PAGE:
At today’s meetings, the leadership of UWC, which now has an enrollment of more than 20,000 students, expressed an eagerness to continue to confront those challenges, while growing its own international relations with universities that have complementary missions and strengths. To this end, leaders from both IU and UWC agreed that they are academically well matched, most notably in such key areas as education, the life sciences and the arts and humanities, and that they would seek ways to further student and faculty exchanges between their respective institutions.
Particularly intriguing to IU President Michael McRobbie and Vice President for International Affairs David Zaret, who has served as interim dean of IU’s College of Arts and Sciences on two separate occasions, was UWC’s focus on renewing the humanities in South Africa. As UWC Deputy Dean and Director of the Center for Humanities Premesh Lalu passionately explained, UWC is eager to build partnerships in the area of creative activity, which, sadly, apartheid denied to most of South Africa’s population.
After the formal meeting ended, McRobbie, Zaret and other members of the IU delegation got a first-hand look at how UWC is recharging creative activity on campus and engaging students in important cultural, historical, political and social conversations that South Africans need to succeed in rising above some of the problems plaguing the country, most notably extreme poverty.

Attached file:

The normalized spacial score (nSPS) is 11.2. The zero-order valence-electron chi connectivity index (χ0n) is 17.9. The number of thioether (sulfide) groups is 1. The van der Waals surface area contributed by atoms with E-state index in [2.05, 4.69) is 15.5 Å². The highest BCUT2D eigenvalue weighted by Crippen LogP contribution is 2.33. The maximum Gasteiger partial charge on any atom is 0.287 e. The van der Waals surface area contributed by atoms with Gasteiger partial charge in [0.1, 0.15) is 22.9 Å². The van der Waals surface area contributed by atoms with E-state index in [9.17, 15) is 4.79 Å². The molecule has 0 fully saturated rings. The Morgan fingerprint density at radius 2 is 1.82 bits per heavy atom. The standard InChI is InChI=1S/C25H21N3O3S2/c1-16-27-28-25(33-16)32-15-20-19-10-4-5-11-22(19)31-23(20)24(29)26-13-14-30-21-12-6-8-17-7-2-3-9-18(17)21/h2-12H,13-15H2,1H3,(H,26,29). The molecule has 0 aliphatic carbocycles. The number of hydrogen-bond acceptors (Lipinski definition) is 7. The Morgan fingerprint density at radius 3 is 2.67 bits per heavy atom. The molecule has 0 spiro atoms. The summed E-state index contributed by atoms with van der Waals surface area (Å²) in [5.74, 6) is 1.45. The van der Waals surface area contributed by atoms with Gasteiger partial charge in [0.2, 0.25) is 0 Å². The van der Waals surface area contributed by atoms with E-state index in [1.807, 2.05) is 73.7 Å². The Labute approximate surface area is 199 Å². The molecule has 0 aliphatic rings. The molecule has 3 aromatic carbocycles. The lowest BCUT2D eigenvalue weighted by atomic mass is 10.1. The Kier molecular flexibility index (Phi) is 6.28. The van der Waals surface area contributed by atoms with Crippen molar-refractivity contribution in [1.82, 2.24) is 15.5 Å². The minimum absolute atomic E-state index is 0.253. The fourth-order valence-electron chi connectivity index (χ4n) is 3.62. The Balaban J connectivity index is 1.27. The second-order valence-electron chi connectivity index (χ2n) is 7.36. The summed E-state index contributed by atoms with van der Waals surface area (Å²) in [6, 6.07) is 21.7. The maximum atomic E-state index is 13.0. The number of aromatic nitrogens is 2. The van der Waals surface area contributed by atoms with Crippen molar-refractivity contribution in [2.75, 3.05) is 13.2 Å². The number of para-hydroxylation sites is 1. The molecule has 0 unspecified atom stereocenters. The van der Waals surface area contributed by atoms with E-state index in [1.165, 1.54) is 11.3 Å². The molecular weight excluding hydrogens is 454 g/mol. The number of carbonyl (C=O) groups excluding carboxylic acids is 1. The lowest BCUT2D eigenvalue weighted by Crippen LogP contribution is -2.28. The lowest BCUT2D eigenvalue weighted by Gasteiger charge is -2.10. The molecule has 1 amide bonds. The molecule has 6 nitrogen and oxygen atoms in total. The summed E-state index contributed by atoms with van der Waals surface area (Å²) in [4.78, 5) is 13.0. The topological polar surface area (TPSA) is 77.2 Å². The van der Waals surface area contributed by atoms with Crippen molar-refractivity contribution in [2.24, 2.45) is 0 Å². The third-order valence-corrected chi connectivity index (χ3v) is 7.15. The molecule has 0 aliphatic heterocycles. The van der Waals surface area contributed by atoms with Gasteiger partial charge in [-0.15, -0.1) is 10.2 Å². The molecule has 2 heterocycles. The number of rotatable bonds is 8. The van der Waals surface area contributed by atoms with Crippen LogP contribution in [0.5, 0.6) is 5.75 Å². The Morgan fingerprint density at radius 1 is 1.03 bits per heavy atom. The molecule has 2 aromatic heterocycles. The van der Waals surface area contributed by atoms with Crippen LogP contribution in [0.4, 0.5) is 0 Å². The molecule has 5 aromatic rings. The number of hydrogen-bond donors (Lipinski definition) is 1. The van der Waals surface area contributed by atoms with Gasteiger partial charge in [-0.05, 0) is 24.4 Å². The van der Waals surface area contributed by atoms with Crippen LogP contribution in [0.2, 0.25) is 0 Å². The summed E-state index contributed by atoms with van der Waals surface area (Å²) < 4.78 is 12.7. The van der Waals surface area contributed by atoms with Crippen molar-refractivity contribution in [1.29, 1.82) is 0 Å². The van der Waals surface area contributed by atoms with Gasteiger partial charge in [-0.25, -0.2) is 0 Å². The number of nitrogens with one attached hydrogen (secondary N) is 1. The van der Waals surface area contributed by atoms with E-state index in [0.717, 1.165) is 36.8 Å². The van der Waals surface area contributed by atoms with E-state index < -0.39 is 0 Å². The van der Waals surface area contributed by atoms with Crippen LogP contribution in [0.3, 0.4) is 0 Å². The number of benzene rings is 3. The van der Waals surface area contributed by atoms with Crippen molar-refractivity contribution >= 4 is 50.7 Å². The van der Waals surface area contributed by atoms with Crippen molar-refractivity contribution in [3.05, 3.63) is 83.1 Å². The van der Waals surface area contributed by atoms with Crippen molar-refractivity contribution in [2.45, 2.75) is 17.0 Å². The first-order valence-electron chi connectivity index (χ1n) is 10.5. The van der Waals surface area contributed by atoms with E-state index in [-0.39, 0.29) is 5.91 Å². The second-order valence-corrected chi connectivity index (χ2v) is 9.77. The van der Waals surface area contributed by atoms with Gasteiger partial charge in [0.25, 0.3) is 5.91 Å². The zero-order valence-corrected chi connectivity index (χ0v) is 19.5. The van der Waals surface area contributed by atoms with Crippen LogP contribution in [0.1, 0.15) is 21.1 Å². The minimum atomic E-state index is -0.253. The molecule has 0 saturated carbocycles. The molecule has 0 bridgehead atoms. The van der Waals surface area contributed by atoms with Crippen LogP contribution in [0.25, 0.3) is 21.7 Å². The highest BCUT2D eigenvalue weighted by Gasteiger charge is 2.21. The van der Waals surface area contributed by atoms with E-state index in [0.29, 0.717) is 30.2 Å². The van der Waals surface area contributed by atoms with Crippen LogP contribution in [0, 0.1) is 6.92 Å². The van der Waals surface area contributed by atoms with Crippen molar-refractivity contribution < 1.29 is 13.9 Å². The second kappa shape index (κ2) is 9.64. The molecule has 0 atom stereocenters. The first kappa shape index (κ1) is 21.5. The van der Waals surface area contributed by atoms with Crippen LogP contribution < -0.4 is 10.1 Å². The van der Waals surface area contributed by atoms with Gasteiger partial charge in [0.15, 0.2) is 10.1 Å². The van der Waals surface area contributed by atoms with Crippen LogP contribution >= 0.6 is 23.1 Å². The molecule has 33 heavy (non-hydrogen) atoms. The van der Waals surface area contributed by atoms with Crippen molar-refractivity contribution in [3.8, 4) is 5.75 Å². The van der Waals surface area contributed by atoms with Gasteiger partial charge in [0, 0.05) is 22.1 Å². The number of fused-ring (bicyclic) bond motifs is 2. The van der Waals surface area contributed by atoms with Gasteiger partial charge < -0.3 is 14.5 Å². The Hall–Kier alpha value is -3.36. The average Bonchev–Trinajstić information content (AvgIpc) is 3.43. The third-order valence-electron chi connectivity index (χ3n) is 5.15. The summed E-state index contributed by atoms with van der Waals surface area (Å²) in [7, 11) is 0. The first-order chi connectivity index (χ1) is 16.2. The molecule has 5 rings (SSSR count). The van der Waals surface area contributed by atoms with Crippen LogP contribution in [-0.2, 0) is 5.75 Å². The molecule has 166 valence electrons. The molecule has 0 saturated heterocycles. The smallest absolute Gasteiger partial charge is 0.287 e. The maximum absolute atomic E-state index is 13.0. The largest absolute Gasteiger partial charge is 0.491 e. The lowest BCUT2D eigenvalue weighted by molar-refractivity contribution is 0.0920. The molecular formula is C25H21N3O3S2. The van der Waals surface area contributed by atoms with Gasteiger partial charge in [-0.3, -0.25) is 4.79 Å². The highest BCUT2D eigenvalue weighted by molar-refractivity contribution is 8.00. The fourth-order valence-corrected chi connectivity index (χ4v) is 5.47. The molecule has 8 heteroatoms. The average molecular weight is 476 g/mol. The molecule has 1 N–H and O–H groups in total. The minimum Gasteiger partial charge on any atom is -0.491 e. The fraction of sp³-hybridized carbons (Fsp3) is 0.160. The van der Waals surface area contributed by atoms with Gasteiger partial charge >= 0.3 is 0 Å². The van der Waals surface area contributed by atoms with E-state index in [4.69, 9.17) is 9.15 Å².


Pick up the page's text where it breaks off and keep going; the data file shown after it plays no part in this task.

UWC’s Lalu led delegation members on a tour of UWC’s impressive collection of archival materials related to Robben Island, the island off the coast of Cape Town where Mandela and other anti-apartheid activists were imprisoned and where the IU contingent hopes to visit later this week, weather-permitting. The UWC-Robben Island Mayibuye Archives, through which the Robben Island Museum was launched, is the leading archive in South Africa with 100,000 photographs, 10,000 film recordings, 5,000 island artifacts, 2,000 oral history tapes and 2,000 posters, as well as 10,000 political cartoons, that document the terrible torment so many South Africans faced in the fight for freedom and equality.
The IU delegation didn’t have to look very far for a real-life example of that struggle in UWC Dean of Research Renfrew Christie, a classmate of IU’s David Zaret at Oxford during the 1970s. It’s worth noting that Christie is white, is an accomplished academic and has about the friendliest face you’re likely to meet. The former student leader at the University of Cape Town also spent seven years in prison, some on death row and some in solitary confinement, jailed by the apartheid government for spying on the nuclear weapons program for the African National Congress, which, amazingly enough, is now the ruling party of post-apartheid South Africa.
The delegation will get to meet with Christie again tomorrow, and when we do I’ll likely be thinking of Obama’s speech again and his concluding words, which, in one final juxtaposition, might just as well apply to this amazing country that we continue to explore.
“That’s the lesson of our past. That’s the promise of tomorrow—that in the face of impossible odds, people who love their country can change it.”
Tags: apartheid, Barack Obama, Cape Town, David Zaret, Indiana University, IU, March on Washington, Martin Luther King Jr., Mayibuye Archives, Michael McRobbie, Nelson Mandela, Premesh Lalu, Renfrew Christie, Robben Island, South Africa, University of the Western Cape, UWC